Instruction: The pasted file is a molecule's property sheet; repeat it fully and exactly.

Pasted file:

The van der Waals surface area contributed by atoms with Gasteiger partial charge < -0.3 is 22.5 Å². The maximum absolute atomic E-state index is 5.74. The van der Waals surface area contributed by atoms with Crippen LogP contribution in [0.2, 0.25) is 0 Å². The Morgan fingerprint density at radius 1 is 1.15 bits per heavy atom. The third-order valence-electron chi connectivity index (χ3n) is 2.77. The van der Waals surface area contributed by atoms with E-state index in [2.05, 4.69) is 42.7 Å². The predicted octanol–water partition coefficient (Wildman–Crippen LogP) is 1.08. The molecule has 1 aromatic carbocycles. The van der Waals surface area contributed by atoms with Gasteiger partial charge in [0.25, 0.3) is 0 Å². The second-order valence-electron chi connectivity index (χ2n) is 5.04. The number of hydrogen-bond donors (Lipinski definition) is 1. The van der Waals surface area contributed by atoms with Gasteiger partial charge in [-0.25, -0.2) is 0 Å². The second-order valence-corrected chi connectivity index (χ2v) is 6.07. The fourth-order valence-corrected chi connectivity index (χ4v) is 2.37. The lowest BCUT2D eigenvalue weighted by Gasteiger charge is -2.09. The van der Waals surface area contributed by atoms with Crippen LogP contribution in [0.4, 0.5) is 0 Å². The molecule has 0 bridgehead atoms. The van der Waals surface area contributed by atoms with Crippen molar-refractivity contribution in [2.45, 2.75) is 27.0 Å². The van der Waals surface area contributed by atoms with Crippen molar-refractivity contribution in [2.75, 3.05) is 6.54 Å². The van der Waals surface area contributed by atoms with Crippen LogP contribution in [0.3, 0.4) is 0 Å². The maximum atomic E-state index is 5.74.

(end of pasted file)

The van der Waals surface area contributed by atoms with Gasteiger partial charge < -0.3 is 22.5 Å². The maximum absolute atomic E-state index is 5.74. The van der Waals surface area contributed by atoms with Crippen LogP contribution in [0.2, 0.25) is 0 Å². The Morgan fingerprint density at radius 1 is 1.15 bits per heavy atom. The third-order valence-electron chi connectivity index (χ3n) is 2.77. The van der Waals surface area contributed by atoms with E-state index in [2.05, 4.69) is 42.7 Å². The predicted octanol–water partition coefficient (Wildman–Crippen LogP) is 1.08. The molecule has 1 aromatic carbocycles. The van der Waals surface area contributed by atoms with Gasteiger partial charge in [0.25, 0.3) is 0 Å². The second-order valence-electron chi connectivity index (χ2n) is 5.04. The number of hydrogen-bond donors (Lipinski definition) is 1. The van der Waals surface area contributed by atoms with Gasteiger partial charge in [-0.25, -0.2) is 0 Å². The second-order valence-corrected chi connectivity index (χ2v) is 6.07. The fourth-order valence-corrected chi connectivity index (χ4v) is 2.37. The lowest BCUT2D eigenvalue weighted by Gasteiger charge is -2.09. The van der Waals surface area contributed by atoms with Crippen LogP contribution in [0.4, 0.5) is 0 Å². The molecule has 0 bridgehead atoms. The van der Waals surface area contributed by atoms with Crippen molar-refractivity contribution in [2.45, 2.75) is 27.0 Å². The van der Waals surface area contributed by atoms with Crippen molar-refractivity contribution in [2.75, 3.05) is 6.54 Å². The van der Waals surface area contributed by atoms with Crippen LogP contribution in [0.3, 0.4) is 0 Å². The maximum atomic E-state index is 5.74.